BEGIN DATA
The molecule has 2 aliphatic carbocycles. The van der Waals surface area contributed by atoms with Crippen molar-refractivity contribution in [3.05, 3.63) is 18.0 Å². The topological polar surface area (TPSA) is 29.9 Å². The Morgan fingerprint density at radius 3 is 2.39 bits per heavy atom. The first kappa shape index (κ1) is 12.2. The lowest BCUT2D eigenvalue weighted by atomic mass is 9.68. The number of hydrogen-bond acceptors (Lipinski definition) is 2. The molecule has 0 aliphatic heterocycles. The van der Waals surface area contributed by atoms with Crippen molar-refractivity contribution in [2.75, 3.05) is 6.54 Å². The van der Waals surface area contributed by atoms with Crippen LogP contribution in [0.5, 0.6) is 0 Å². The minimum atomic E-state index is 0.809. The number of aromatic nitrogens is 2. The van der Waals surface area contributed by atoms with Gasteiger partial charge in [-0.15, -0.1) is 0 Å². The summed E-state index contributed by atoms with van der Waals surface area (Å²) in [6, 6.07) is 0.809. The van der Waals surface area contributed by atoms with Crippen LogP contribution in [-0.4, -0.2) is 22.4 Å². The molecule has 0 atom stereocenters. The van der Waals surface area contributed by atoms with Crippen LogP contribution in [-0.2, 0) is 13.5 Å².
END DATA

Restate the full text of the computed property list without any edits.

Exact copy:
The molecule has 2 aliphatic carbocycles. The van der Waals surface area contributed by atoms with Crippen molar-refractivity contribution in [3.05, 3.63) is 18.0 Å². The topological polar surface area (TPSA) is 29.9 Å². The Morgan fingerprint density at radius 3 is 2.39 bits per heavy atom. The first kappa shape index (κ1) is 12.2. The lowest BCUT2D eigenvalue weighted by atomic mass is 9.68. The number of hydrogen-bond acceptors (Lipinski definition) is 2. The molecule has 0 aliphatic heterocycles. The van der Waals surface area contributed by atoms with Crippen molar-refractivity contribution in [2.75, 3.05) is 6.54 Å². The van der Waals surface area contributed by atoms with Crippen LogP contribution in [0.5, 0.6) is 0 Å². The minimum atomic E-state index is 0.809. The number of aromatic nitrogens is 2. The van der Waals surface area contributed by atoms with Gasteiger partial charge in [-0.15, -0.1) is 0 Å². The summed E-state index contributed by atoms with van der Waals surface area (Å²) in [6, 6.07) is 0.809. The van der Waals surface area contributed by atoms with Crippen LogP contribution in [-0.4, -0.2) is 22.4 Å². The molecule has 0 atom stereocenters. The van der Waals surface area contributed by atoms with Crippen LogP contribution in [-0.2, 0) is 13.5 Å².